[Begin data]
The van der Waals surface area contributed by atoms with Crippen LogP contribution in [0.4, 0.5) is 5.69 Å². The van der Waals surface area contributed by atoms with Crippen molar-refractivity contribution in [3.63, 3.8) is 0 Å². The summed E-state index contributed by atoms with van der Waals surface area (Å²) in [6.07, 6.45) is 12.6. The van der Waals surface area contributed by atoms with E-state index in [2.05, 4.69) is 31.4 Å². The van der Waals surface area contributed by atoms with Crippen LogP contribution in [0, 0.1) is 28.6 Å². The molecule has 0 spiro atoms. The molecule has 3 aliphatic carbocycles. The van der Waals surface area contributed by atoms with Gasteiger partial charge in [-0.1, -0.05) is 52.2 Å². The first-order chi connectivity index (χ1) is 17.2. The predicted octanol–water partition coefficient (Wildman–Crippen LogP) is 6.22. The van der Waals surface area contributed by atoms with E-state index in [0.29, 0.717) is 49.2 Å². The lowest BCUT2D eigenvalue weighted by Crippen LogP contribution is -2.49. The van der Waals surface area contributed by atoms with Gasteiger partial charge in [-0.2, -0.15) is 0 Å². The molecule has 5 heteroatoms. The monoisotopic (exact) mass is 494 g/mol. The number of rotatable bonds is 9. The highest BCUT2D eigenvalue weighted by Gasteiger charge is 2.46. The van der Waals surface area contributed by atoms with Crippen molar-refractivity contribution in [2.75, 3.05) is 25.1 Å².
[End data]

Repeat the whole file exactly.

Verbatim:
The van der Waals surface area contributed by atoms with Crippen LogP contribution in [0.4, 0.5) is 5.69 Å². The van der Waals surface area contributed by atoms with Crippen molar-refractivity contribution in [3.63, 3.8) is 0 Å². The summed E-state index contributed by atoms with van der Waals surface area (Å²) in [6.07, 6.45) is 12.6. The van der Waals surface area contributed by atoms with E-state index in [2.05, 4.69) is 31.4 Å². The van der Waals surface area contributed by atoms with Crippen LogP contribution in [0, 0.1) is 28.6 Å². The molecule has 0 spiro atoms. The molecule has 3 aliphatic carbocycles. The van der Waals surface area contributed by atoms with Gasteiger partial charge in [-0.1, -0.05) is 52.2 Å². The first-order chi connectivity index (χ1) is 17.2. The predicted octanol–water partition coefficient (Wildman–Crippen LogP) is 6.22. The van der Waals surface area contributed by atoms with E-state index in [0.29, 0.717) is 49.2 Å². The lowest BCUT2D eigenvalue weighted by Crippen LogP contribution is -2.49. The van der Waals surface area contributed by atoms with Gasteiger partial charge in [-0.2, -0.15) is 0 Å². The molecule has 5 heteroatoms. The monoisotopic (exact) mass is 494 g/mol. The number of rotatable bonds is 9. The highest BCUT2D eigenvalue weighted by Gasteiger charge is 2.46. The van der Waals surface area contributed by atoms with Crippen molar-refractivity contribution in [2.75, 3.05) is 25.1 Å².